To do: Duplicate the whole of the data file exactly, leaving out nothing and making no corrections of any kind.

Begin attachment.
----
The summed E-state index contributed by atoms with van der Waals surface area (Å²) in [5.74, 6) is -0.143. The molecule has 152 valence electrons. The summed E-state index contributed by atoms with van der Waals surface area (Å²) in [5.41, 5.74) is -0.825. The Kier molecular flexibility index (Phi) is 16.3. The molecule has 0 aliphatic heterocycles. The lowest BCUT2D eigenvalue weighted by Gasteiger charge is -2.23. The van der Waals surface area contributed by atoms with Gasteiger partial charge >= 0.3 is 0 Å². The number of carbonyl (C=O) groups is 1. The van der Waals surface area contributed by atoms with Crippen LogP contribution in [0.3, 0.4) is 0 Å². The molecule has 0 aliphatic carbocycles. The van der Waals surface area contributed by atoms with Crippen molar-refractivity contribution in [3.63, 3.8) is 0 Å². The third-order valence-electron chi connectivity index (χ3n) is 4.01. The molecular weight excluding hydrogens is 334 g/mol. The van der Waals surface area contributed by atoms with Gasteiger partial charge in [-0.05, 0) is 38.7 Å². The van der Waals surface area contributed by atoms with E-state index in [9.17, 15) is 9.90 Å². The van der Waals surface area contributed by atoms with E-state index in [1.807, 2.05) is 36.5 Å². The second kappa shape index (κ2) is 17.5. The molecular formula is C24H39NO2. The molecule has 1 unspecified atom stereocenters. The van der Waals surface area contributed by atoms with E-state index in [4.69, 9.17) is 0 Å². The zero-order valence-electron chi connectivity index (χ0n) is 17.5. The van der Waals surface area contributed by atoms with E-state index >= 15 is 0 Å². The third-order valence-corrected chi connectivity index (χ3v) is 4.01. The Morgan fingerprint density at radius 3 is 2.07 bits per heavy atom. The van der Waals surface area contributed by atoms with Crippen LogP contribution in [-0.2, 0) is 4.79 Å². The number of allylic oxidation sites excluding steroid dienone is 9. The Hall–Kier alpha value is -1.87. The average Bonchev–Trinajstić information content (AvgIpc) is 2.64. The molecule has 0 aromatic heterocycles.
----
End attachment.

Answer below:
The summed E-state index contributed by atoms with van der Waals surface area (Å²) in [5.74, 6) is -0.143. The molecule has 152 valence electrons. The summed E-state index contributed by atoms with van der Waals surface area (Å²) in [5.41, 5.74) is -0.825. The Kier molecular flexibility index (Phi) is 16.3. The molecule has 0 aliphatic heterocycles. The lowest BCUT2D eigenvalue weighted by Gasteiger charge is -2.23. The van der Waals surface area contributed by atoms with Gasteiger partial charge >= 0.3 is 0 Å². The number of carbonyl (C=O) groups is 1. The van der Waals surface area contributed by atoms with Crippen LogP contribution in [0.3, 0.4) is 0 Å². The molecule has 0 aliphatic carbocycles. The van der Waals surface area contributed by atoms with Crippen molar-refractivity contribution in [3.63, 3.8) is 0 Å². The third-order valence-electron chi connectivity index (χ3n) is 4.01. The molecular weight excluding hydrogens is 334 g/mol. The van der Waals surface area contributed by atoms with Gasteiger partial charge in [-0.05, 0) is 38.7 Å². The van der Waals surface area contributed by atoms with E-state index in [9.17, 15) is 9.90 Å². The van der Waals surface area contributed by atoms with E-state index in [1.807, 2.05) is 36.5 Å². The second kappa shape index (κ2) is 17.5. The molecular formula is C24H39NO2. The molecule has 1 unspecified atom stereocenters. The van der Waals surface area contributed by atoms with E-state index in [4.69, 9.17) is 0 Å². The zero-order valence-electron chi connectivity index (χ0n) is 17.5. The van der Waals surface area contributed by atoms with E-state index >= 15 is 0 Å². The third-order valence-corrected chi connectivity index (χ3v) is 4.01. The Morgan fingerprint density at radius 3 is 2.07 bits per heavy atom. The van der Waals surface area contributed by atoms with Crippen LogP contribution in [-0.2, 0) is 4.79 Å². The number of allylic oxidation sites excluding steroid dienone is 9. The Hall–Kier alpha value is -1.87. The average Bonchev–Trinajstić information content (AvgIpc) is 2.64. The molecule has 0 aromatic heterocycles.